SUPPLIER SOURCES say that Renault's replacement for the Twingo in 2004 will be significantly larger than the current model.
As a result, the Twingo successor will function as a kind of minivan version of the next Clio.
That's what carmakers generally do. They grow cars out of the segments they're in by making the replacement bigger.
It may not seem like segment-busting at the time because the size increase is usually quite small. Engineers just want to make the car roomier.
But within two or three generations the old car is no longer in the same category. Or more likely the definition of the segment has changed.
The Golf class is still the Golf class, just as it was 15 years ago. But the entire lower-medium sector has grown by almost a full segment during that period. The problem is that customers may not be ready to move up.
Carmakers often acknowledge gaps they create and fill them with new models. But the new model may be conceptually experimental, like the Ford Ka or Opel Agila. Gap fillers tend to be different because carmakers must protect against cannibalization.
But if the new, smaller model is not what customers want or need, they may turn to other brands. Loyalty takes a hit.
The increasing size of upper-medium cars is one reason sales in that segment are shrinking. It's not necessarily that three-box sedans are pass, as some say. More likely the traditional Passat and Vectra buyers don't want a car quite so big.
Cars get bigger, but the infrastructure doesn't. Parking spaces in Europe are still scarce and the spaces still tiny, whether on the street or in a parkhaus. None of that has changed. And fuel prices aren't falling either.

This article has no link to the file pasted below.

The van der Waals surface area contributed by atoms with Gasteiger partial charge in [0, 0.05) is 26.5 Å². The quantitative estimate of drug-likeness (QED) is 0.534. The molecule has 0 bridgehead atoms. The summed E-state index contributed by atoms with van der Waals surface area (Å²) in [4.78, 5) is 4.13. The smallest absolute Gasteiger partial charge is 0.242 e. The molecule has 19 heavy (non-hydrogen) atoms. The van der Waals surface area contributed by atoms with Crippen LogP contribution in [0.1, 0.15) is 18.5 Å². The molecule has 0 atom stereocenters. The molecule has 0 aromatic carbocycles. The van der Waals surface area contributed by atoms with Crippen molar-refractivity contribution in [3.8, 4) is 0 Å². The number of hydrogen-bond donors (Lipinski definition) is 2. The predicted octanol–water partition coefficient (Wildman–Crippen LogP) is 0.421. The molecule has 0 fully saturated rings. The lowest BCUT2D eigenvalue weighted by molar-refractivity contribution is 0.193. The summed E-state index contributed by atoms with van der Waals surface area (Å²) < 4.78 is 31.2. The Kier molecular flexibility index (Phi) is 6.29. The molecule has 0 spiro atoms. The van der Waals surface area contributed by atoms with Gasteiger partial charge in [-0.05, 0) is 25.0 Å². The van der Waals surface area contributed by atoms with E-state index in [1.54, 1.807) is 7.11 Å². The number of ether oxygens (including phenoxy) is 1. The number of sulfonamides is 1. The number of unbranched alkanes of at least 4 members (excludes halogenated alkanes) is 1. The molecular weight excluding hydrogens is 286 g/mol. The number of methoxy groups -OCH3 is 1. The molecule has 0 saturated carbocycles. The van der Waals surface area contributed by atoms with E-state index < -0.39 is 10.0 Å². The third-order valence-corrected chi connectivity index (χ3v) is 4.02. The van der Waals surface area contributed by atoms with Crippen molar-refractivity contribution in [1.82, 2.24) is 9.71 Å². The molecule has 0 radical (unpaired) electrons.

The car that turned Opel around in the late 1980s, the first Vectra, succeeded because it did not grow in size. It stayed the same, while the Volkswagen Passat grew. Since then Opel has lengthened the Vectra twice. The Passat and Ford Mondeo have also become larger in their recent forms.
The success or failure of many products in Europe during the past 10 years has boiled down to size. The small minivans succeeded where the full-size minivans failed.
Volkswagen inadvertently passed some traditional Polo customers down to the Lupo, which is closer in size to the Polos of the 1980s than the current Polo is. But it is slightly too small for VW owners. And once out of the Polo customers looked around to see what others had to offer.
The Lupo has suffered against Fiat's Seicento and Punto. Both the Twingo and the Volkswagen group's own Seat Arosa outsell the Lupo.
Of course, many up-sized replacements have been successful. The Peugeot 206 is noticeably bigger than the 205. But Peugeot always plays on the fringes of the main segments. The 206 is slightly smaller than the Polo and Fiesta. It has benefited by filling gaps left by others that have grown bigger.
One thing is for sure: size discipline matters.